The United States has put a “substantial proposal on the table” to facilitate the release of US citizens Brittney Griner and Paul Whelan, both held by Russia in what the US has termed “wrongful detention”, US Secretary of State Anthony Blinken said.
Blinken said on Wednesday that he expects to speak with Russian Foreign Minister Sergey Lavrov in the coming days to discuss a “top priority” for the US: the release of Griner, a basketball star; and Whelan, a former marine.
Keep readinglist of 3 items
“We put a substantial proposal on the table weeks ago to facilitate their release. Our governments have communicated repeatedly and directly on that proposal, and I’ll use the conversation to follow up personally and, I hope, to move us towards a resolution,” Blinken told reporters.
“My hope would be that in speaking to Foreign Minister Lavrov, I can advance the efforts to bring them home,” Blinken said.
“We of course want to see those who are wrongfully detained be released and be able to return home. At the same time, it’s important that we be able to enforce the global norm against these arbitrary detentions.”
According to a CNN report, the US has offered Viktor Bout, a Russian arms dealer known as the “Merchant of Death” who was given a 25-year prison sentence by the US in 2012, in exchange for the release of Whelan and Griner.
On Thursday, the Kremlin confirmed talks were under way about a possible prisoner swap, but Russian foreign ministry spokeswoman Maria Zakharova said “a concrete result has not yet been achieved”.
The potential deal is the latest development in an ongoing US effort to obtain the release of Griner and Whelan, who the US alleges are being wrongfully detained by Russia as tensions grow more strained following Russia’s invasion of Ukraine in February.
Griner was jailed in mid-February and has been charged with bringing drugs into Russia after authorities found vape canisters with cannabis oil in her luggage at the Moscow airport. For his part, Whelan was taken into custody in December 2018 and charged with espionage. He was convicted and sentenced to a 16-year prison sentence.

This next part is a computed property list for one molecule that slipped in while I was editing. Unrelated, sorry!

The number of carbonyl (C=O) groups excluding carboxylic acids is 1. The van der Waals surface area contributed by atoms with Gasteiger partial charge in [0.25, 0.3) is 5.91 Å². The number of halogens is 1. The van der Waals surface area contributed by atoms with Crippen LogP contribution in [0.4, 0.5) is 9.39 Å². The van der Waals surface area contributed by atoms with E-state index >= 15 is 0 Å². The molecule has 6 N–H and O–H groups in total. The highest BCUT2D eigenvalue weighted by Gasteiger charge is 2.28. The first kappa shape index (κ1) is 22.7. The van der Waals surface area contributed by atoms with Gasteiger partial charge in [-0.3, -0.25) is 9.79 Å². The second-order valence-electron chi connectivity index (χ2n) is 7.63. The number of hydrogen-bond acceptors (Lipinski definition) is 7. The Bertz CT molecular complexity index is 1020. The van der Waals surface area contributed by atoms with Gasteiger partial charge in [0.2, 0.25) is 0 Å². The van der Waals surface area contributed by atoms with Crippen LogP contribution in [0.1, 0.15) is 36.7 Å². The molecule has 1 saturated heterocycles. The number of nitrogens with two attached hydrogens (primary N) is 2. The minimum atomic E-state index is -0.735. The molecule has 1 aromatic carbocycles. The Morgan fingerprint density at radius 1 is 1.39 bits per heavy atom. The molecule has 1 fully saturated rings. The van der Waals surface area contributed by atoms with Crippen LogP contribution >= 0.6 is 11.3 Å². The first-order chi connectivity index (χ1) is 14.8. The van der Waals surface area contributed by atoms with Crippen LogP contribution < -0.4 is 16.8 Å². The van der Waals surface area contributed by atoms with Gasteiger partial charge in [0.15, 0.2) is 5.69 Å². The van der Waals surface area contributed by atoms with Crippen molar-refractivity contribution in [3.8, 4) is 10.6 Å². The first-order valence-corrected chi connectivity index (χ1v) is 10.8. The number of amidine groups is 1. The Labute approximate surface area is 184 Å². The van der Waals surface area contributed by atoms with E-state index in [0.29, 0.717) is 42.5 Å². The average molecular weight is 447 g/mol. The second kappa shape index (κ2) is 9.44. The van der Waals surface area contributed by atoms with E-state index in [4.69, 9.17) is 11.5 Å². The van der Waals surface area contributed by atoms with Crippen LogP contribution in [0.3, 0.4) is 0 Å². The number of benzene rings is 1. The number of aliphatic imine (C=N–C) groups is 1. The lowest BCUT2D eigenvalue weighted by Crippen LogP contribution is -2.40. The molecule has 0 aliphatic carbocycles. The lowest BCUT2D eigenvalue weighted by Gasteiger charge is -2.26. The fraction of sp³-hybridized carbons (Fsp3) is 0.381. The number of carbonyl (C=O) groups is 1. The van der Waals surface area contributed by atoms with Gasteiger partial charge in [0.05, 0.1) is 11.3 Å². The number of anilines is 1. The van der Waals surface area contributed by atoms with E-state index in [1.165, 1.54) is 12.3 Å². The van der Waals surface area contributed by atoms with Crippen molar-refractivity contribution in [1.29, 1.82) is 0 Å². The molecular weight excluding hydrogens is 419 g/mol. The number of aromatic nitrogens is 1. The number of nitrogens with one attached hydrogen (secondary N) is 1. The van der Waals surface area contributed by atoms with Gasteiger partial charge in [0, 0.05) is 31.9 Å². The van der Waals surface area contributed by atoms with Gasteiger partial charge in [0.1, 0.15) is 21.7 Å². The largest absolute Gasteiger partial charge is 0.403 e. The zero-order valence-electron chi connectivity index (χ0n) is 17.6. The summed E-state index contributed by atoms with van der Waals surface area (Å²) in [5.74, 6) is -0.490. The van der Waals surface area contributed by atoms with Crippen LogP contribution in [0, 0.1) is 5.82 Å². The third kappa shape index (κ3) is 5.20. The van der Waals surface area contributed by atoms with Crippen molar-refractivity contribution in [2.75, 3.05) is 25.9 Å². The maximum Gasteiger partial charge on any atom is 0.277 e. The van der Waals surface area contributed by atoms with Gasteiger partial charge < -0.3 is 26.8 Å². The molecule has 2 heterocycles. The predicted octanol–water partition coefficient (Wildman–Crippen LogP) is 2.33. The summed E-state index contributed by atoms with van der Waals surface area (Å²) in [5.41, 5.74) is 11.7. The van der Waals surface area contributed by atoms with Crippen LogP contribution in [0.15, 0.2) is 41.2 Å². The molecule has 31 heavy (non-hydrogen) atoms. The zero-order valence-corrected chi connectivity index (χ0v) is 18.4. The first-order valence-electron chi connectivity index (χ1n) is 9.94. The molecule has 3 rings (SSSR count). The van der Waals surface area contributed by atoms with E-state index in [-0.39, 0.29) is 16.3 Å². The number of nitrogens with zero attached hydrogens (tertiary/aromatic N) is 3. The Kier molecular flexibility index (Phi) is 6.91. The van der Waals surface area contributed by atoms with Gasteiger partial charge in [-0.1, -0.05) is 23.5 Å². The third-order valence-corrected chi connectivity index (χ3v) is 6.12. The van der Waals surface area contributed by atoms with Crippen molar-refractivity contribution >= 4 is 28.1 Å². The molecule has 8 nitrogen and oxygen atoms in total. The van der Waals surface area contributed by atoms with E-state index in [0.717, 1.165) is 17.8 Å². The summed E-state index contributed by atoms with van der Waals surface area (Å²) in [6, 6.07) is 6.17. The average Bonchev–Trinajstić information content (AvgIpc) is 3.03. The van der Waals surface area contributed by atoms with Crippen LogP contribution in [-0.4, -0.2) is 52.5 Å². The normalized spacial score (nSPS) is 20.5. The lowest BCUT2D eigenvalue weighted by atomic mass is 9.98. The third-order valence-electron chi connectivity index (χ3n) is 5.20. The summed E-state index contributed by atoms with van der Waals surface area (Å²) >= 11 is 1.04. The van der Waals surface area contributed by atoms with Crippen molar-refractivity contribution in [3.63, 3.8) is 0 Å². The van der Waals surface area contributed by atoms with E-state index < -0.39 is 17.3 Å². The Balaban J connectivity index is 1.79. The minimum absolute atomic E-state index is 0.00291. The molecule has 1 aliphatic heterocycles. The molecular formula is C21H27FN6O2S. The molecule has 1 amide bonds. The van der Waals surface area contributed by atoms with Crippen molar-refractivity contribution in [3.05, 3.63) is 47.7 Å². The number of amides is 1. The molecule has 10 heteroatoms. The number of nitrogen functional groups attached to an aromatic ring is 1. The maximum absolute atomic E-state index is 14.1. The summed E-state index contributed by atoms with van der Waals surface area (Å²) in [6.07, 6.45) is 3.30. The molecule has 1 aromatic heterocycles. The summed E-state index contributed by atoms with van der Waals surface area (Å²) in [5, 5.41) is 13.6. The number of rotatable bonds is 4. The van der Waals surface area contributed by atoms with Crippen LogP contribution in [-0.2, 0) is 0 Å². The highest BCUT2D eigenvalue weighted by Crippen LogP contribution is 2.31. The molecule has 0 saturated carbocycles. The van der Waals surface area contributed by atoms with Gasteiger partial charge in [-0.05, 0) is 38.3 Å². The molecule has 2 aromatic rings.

The US has stated that both Whelan and Griner are being improperly detained, and have worked to secure their release.
Griner is currently on trial and testified before a Khimki District Court outside of Moscow on Wednesday, stating that her rights were not read to her when she was detained at the Moscow airport.
Griner, 31, said she was told to sign documents without any explanation and a language interpreter relayed only a portion of her detailed responses during interrogation following her arrest at the airport.
The WNBA All-Star has previously acknowledged that she brought vape canisters with cannabis oil into the country, noting that she had approval from a doctor to use them for an injury and packed them into her suitcase unintentionally. If that argument fails to convince Russian officials, she could face up to 10 years in prison. In a letter to Biden, Griner said that she was “terrified” and urged him to secure her release.
Six court sessions have been held since Griner’s trial began on July 1, and Russia has extended her detainment until mid-December.
Russian officials have expressed displeasure with the US claim that the Russian judicial system is not impartial and that Griner and Whelan are “wrongfully detained” and have pushed back against suggestions that Griner’s detention was politically motivated.
Tensions between the US and Russia, long strained, have further deteriorated since Russia launched an invasion of Ukraine in February. The US has accused Russia of war crimes, and has sought to bolster Ukraine with billions of dollars in weapons shipments and sanctions that have devastated the Russian economy.
“What the world has heard recently from Russia’s leaders is raising new alarms,” Blinken said during his remarks on Wednesday.
“Last week Foreign Minister Lavrov said that the Kremlin’s goals in Ukraine had expanded. Now they seek to claim more Ukrainian territory beyond the Donbas. This is the latest in a series of evolving justifications and ever-shifting goals.”